In a large saucepan, fry onion, garlic, and bell pepper in olive oil. Fry until onions are tender, but not browned. Add chorizo, smoked ham and paprika and fry gently. Add entire contents of garbanzo beans can including liquid and also one and one-half cans of water. Bring to a boil. Reduce heat and simmer for about 45 minutes. Add potatoes and Vigo Flavoring and coloring, ½ teaspoon at a time to obtain desired golden color and taste. Lower heat, and cook 15 minutes or until potatoes are tender. I recommend doing this the day before serving and reheating and simmering the soup at a very low heat for 45 minutes.

Chopped bacon or salt pork that has been fried can be substituted for the olive oil.

*modified by Adam Janowski.

Note: I couldn’t find the Vigo flavoring and coloring for yellow rice by itself, so I had to strain a packet of Vigo Yellow Rice Mix to get the seasonings from the packet. It worked. And I didn’t need all the seasoning so I can use the rice mix for another dinner.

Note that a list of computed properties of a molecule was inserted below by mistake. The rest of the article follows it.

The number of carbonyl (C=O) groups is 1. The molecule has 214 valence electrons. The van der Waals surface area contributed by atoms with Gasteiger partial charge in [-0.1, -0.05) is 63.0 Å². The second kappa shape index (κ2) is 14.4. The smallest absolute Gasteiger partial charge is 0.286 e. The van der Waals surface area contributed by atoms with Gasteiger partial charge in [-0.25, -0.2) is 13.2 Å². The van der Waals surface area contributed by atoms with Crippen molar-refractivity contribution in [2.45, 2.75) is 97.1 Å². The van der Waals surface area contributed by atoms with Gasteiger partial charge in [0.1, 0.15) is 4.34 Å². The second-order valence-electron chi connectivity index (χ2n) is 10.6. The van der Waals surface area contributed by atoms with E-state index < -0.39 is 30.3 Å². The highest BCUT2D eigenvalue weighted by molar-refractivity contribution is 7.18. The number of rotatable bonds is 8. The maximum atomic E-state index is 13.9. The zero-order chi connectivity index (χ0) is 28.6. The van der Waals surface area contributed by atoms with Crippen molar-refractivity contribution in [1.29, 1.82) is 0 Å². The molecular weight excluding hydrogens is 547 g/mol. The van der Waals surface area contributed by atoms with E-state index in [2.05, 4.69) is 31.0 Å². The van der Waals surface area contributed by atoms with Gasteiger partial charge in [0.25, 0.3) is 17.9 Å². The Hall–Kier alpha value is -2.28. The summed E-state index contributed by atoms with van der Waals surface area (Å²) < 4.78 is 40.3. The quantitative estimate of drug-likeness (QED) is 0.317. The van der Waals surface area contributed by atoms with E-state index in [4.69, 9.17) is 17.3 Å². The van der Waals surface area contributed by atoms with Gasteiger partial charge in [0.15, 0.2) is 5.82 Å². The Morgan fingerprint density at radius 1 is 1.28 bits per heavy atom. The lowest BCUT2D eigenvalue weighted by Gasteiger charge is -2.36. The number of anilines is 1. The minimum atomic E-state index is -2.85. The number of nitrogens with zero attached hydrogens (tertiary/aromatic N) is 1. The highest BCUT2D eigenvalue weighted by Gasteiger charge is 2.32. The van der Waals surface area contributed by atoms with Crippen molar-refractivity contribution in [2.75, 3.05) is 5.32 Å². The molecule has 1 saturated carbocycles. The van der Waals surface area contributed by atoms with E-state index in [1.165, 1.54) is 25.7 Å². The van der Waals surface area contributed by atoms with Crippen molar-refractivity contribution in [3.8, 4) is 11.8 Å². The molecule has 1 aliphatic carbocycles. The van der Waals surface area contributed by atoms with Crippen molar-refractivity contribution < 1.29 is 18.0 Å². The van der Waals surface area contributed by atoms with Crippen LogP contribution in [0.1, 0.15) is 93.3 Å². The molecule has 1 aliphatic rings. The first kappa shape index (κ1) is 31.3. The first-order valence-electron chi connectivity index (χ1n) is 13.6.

Thursday, May 4, 2017

Saint Joseph Roman Catholic Mission: The Little White Clapboard Church in Whittaker, Michigan

When I can’t sleep, I pour myself a cup of milk and power up my computer and head for the Internet. I never know what direction I will go, but sometimes I get lucky and find something serendipitous. Well, to me, at least. Such was what happened the other night.

When I was a little boy our family went to Sunday service at St. Joseph Mission church in Whittaker, Michigan. We moved away in 1963 when I was 13 and the little, white, clapboard church was abandoned shortly thereafter, when the congregation decided to build a bigger, brick church with room to grow.